According to Cox, a variety of external elements and brain functions conspire to either facilitate or retard the process of sermon retention. For retention to happen the brain must "tie back" to something it has heard before. By repeatedly attending to sermons, the brain begins to construct new neurological pathways and think new thoughts. And over time, this habit of "sermonic continuation" can lead to significant behavioral change.
If all this sounds like Paul's command in Romans 12:2 to be transformed by the renewing of our minds in order to live in a God-pleasing way, Cox would shout "Amen!" Both theology and neuroscience reflect that God designed our brains to influence our behavior, making preaching a non-negotiable task of pastoral ministry and an integral part of worship. In fact, Cox goes on to argue that the spoken word has the power to influence a person's whole well-being, including personal healing, and that preaching, rightly done, can move an entire community towards relational and emotional health.
While not everyone will be drawn to this book, I found it valuable for three reasons. First, Cox demonstrates the developing synthesis between good science and theology, a process of great significance in a society dominated by scientism. Second, he raises some interesting questions about the brain's receptivity in the context of corporate worship. Cox strongly believes that the use of Christian symbols such as the cross and the altar contain untapped power to open the brain's gates to receive truth. Contrarily, this means that the overuse of Power Point, rock music, and videos in place of traditional styles and symbols may actually hinder the brain's reception of the sermon. This is a debatable point, to be sure, but one worth serious consideration when the retention of Scripture is at stake. Third, Cox enunciates the value of preaching on almost every page, functioning as a cheerleader for pastors and preachers to communicate the Word "in season and out."
Al Tizon likewise values preaching but wants to move it beyond the usual pale of "Christians helping other Christians become better Christians." He tries to show us how in Missional Preaching, a book that will certainly challenge and perhaps even offend some readers along the way. For starters, the word "missional" has been under-defined and over-used in recent years, creating confusion and rendering it suspect to the charge of faddishness within the Christian sub-culture. Yet Tizon, a professor at Palmer Seminary, states clearly what he means:
To be Missional means to join God's mission to transform the world, as the church strives in the Spirit to be authentically relational, intellectually and theologically grounded, culturally and socio-economically diverse and radically committed to both God and neighbor, especially the poor.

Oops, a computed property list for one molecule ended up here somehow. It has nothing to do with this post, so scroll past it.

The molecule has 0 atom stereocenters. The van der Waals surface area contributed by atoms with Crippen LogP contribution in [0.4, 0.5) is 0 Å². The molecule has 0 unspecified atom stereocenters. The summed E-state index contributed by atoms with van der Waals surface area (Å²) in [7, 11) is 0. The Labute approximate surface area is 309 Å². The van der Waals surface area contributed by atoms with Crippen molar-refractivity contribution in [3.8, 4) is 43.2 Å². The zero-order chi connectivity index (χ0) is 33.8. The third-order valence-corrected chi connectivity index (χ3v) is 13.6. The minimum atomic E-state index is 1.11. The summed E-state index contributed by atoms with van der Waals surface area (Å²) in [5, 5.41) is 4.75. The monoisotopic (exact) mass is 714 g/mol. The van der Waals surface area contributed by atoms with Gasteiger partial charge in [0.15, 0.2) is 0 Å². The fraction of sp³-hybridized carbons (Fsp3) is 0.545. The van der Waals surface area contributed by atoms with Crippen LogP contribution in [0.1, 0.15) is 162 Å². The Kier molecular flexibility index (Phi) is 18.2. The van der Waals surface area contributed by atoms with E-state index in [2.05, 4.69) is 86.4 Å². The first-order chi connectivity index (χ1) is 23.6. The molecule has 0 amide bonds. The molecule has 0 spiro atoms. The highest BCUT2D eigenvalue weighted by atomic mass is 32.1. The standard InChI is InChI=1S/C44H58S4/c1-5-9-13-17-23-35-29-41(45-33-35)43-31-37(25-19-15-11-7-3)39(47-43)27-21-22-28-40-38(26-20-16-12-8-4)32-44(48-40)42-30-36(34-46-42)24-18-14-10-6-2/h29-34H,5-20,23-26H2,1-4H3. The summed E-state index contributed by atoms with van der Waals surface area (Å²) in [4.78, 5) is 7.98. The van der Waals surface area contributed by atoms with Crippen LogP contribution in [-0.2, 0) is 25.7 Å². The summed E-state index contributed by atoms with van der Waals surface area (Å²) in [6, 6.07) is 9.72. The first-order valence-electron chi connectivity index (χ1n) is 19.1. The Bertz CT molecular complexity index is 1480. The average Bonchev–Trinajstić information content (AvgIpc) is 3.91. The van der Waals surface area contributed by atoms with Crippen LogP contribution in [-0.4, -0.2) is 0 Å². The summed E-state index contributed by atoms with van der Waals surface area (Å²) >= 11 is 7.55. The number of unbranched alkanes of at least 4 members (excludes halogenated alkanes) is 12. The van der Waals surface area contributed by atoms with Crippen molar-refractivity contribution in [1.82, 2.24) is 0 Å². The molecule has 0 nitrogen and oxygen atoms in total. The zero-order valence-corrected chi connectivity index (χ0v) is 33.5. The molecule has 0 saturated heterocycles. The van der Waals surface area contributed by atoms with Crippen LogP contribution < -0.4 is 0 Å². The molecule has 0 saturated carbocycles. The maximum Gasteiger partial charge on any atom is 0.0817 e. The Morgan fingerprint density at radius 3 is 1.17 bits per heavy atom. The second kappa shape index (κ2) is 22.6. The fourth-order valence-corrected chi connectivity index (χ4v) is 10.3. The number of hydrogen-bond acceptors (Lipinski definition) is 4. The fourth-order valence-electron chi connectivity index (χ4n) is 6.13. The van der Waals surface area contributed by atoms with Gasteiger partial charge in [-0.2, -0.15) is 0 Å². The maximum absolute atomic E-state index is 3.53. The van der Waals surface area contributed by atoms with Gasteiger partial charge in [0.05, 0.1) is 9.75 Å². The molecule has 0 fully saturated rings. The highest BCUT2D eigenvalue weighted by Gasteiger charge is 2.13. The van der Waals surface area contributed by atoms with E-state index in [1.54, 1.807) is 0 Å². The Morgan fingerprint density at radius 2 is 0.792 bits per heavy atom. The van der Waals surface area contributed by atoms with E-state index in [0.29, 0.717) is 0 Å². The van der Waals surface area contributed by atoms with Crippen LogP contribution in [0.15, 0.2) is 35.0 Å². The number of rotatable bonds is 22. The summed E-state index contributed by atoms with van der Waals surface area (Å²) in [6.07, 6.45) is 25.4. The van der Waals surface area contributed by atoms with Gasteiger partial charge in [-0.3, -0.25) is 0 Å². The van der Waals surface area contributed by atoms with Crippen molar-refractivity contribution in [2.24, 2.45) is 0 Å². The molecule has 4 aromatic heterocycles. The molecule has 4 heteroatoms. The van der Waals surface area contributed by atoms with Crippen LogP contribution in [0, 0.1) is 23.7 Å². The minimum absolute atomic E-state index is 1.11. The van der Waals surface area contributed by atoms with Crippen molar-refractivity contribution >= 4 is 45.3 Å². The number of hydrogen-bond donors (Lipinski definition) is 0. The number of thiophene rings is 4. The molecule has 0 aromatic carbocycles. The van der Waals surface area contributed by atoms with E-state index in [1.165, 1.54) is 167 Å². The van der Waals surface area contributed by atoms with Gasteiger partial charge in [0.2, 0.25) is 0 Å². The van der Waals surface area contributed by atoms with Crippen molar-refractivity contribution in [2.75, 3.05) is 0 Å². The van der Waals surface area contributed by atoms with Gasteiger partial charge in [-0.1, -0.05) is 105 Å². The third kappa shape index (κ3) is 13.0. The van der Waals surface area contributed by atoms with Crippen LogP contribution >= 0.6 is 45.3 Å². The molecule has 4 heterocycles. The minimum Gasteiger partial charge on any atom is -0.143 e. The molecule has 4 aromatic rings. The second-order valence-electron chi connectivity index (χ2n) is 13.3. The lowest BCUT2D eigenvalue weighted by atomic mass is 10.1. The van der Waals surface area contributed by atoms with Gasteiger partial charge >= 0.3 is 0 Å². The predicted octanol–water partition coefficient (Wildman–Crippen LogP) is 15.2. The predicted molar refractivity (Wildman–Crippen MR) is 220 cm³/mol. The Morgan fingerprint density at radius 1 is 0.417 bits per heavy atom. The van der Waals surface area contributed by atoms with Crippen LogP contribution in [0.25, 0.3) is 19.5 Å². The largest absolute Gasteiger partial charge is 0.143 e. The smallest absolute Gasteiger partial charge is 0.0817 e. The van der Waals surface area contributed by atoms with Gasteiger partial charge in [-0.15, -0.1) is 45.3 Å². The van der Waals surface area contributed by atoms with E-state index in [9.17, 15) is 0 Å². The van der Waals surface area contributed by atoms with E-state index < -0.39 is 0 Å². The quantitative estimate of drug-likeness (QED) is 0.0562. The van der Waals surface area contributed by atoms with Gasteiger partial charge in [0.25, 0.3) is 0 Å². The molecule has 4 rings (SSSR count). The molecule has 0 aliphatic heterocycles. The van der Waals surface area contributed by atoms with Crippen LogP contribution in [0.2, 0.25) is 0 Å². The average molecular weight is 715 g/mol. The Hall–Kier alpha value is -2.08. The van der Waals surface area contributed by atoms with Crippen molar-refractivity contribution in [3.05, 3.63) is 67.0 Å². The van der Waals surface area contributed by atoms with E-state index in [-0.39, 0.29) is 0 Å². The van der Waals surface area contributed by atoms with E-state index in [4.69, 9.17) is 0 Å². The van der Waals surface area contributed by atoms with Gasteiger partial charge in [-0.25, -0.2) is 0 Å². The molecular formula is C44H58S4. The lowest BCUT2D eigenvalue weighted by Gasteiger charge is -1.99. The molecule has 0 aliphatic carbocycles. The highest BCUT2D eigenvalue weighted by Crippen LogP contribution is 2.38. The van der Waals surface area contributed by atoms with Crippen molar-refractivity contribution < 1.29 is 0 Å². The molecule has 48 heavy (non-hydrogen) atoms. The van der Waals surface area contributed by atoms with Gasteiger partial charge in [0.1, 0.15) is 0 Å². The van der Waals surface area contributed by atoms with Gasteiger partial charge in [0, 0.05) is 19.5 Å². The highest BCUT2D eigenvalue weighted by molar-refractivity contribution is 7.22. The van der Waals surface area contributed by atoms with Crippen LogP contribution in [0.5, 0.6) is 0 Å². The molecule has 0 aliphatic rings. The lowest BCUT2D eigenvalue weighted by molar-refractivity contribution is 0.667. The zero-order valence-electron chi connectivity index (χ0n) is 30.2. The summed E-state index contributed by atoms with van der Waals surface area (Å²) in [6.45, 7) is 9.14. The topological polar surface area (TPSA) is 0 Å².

He then uses three chapters to lay a solid biblical and theological foundation for preaching based on an ecclesiastical expression of the Missio Dei. In Tizon's view, since the story of Scripture is one of God expanding His rule and reign, this theme must be the driving ethos of genuine biblical preaching. He then explicates seven themes of mission to the world ranging from inculturation to the scandal of Jesus. Each of these is accompanied by a sample sermon on that topic, including some by such luminaries as Greg Boyd, Brenda Salter McNeil, and Ron Sider.
While I appreciate the stated intention of this book, it's at this latter point that it seems to go astray. What we're given under the guise of missional preaching is an egalitarian, pacifistic, anti-consumerist, and somewhat self-righteous take on the nature of the American church from the perspective of the left wing of evangelicalism. Certainly there is truth to be had here, but the focal point of Christian mission is calling people to faith in the Sovereign Savior. Unfortunately, this portion of the book de-emphasizes that in favor of a particular brand of social justice rooted in segments of the liberal tradition. If the last seventy years of American church history reveal anything at all, it's that such an approach ultimately leads to ecclesiastical oblivion. Moreover, given the enormous evangelistic and social impact of churches like Willow Creek, Redeemer Presbyterian, and The Village Church in Texas, why not include some sermons from Bill Hybels, Tim Keller, or Matt Chandler in a volume dedicated to preaching the Missio Dei?
Nonetheless Missional Preaching, along with Rewiring Your Preaching and Privilege the Text!, can be a valuable aid to all those interested in expanding the scope and impact of their preaching. As more attention is given to the oh-so-important task of proclaiming God's Word, we may in time enter an age of homiletical brilliance.
Scott A. Wenig is Haddon Robinson Chair of Biblical Preaching at Denver Seminary.